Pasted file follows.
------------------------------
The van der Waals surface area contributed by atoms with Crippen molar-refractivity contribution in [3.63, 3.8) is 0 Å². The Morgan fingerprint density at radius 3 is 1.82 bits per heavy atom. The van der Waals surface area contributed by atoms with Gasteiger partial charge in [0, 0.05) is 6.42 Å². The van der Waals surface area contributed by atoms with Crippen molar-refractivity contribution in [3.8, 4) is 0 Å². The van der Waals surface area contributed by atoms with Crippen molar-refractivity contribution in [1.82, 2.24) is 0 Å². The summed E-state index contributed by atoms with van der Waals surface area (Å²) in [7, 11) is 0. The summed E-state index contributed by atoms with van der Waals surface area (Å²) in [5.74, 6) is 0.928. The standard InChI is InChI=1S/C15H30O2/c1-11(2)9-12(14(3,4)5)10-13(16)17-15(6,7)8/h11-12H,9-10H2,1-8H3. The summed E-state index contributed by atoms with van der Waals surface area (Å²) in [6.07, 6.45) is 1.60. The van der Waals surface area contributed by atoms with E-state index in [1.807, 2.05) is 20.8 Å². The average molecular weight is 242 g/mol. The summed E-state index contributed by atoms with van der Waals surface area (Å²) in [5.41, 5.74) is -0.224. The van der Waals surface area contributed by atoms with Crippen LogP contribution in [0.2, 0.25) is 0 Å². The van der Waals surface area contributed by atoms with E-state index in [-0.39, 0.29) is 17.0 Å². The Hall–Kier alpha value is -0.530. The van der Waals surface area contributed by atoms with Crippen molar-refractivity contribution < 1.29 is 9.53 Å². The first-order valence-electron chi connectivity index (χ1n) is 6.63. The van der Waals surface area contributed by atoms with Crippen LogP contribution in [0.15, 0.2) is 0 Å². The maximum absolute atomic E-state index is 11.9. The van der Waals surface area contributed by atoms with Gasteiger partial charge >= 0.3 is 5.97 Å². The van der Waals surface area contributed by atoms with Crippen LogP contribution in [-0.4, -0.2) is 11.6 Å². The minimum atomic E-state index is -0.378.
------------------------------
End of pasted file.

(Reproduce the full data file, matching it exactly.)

The van der Waals surface area contributed by atoms with Crippen molar-refractivity contribution in [3.63, 3.8) is 0 Å². The Morgan fingerprint density at radius 3 is 1.82 bits per heavy atom. The van der Waals surface area contributed by atoms with Gasteiger partial charge in [0, 0.05) is 6.42 Å². The van der Waals surface area contributed by atoms with Crippen molar-refractivity contribution in [3.8, 4) is 0 Å². The van der Waals surface area contributed by atoms with Crippen molar-refractivity contribution in [1.82, 2.24) is 0 Å². The summed E-state index contributed by atoms with van der Waals surface area (Å²) in [7, 11) is 0. The summed E-state index contributed by atoms with van der Waals surface area (Å²) in [5.74, 6) is 0.928. The standard InChI is InChI=1S/C15H30O2/c1-11(2)9-12(14(3,4)5)10-13(16)17-15(6,7)8/h11-12H,9-10H2,1-8H3. The summed E-state index contributed by atoms with van der Waals surface area (Å²) in [6.07, 6.45) is 1.60. The van der Waals surface area contributed by atoms with E-state index in [1.807, 2.05) is 20.8 Å². The average molecular weight is 242 g/mol. The summed E-state index contributed by atoms with van der Waals surface area (Å²) in [5.41, 5.74) is -0.224. The van der Waals surface area contributed by atoms with Crippen LogP contribution in [0.2, 0.25) is 0 Å². The van der Waals surface area contributed by atoms with E-state index in [-0.39, 0.29) is 17.0 Å². The Hall–Kier alpha value is -0.530. The van der Waals surface area contributed by atoms with Crippen molar-refractivity contribution < 1.29 is 9.53 Å². The first-order valence-electron chi connectivity index (χ1n) is 6.63. The van der Waals surface area contributed by atoms with Crippen LogP contribution in [0.15, 0.2) is 0 Å². The maximum absolute atomic E-state index is 11.9. The van der Waals surface area contributed by atoms with Gasteiger partial charge >= 0.3 is 5.97 Å². The van der Waals surface area contributed by atoms with Crippen LogP contribution in [-0.4, -0.2) is 11.6 Å². The minimum atomic E-state index is -0.378.